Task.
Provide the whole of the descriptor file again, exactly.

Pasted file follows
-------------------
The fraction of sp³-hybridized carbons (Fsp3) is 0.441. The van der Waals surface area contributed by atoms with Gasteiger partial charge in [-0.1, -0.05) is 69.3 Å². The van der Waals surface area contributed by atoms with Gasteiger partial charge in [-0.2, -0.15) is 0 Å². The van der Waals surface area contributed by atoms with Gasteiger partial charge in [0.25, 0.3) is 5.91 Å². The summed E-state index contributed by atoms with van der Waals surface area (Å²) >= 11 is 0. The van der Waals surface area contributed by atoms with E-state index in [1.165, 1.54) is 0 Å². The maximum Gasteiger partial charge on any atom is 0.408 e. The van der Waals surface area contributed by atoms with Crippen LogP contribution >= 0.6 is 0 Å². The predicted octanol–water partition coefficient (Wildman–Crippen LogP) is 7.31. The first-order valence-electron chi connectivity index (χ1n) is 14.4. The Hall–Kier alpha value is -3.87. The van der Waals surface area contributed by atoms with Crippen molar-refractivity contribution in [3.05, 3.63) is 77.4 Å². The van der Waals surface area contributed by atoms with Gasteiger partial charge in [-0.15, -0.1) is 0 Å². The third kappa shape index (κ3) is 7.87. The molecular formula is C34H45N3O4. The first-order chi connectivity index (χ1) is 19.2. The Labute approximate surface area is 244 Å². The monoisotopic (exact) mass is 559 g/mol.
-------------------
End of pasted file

The fraction of sp³-hybridized carbons (Fsp3) is 0.441. The van der Waals surface area contributed by atoms with Gasteiger partial charge in [-0.1, -0.05) is 69.3 Å². The van der Waals surface area contributed by atoms with Gasteiger partial charge in [-0.2, -0.15) is 0 Å². The van der Waals surface area contributed by atoms with Gasteiger partial charge in [0.25, 0.3) is 5.91 Å². The summed E-state index contributed by atoms with van der Waals surface area (Å²) >= 11 is 0. The van der Waals surface area contributed by atoms with E-state index in [1.165, 1.54) is 0 Å². The maximum Gasteiger partial charge on any atom is 0.408 e. The van der Waals surface area contributed by atoms with Crippen LogP contribution >= 0.6 is 0 Å². The predicted octanol–water partition coefficient (Wildman–Crippen LogP) is 7.31. The first-order valence-electron chi connectivity index (χ1n) is 14.4. The Hall–Kier alpha value is -3.87. The van der Waals surface area contributed by atoms with Crippen molar-refractivity contribution in [3.05, 3.63) is 77.4 Å². The van der Waals surface area contributed by atoms with Gasteiger partial charge in [-0.15, -0.1) is 0 Å². The third kappa shape index (κ3) is 7.87. The molecular formula is C34H45N3O4. The first-order chi connectivity index (χ1) is 19.2. The Labute approximate surface area is 244 Å². The monoisotopic (exact) mass is 559 g/mol.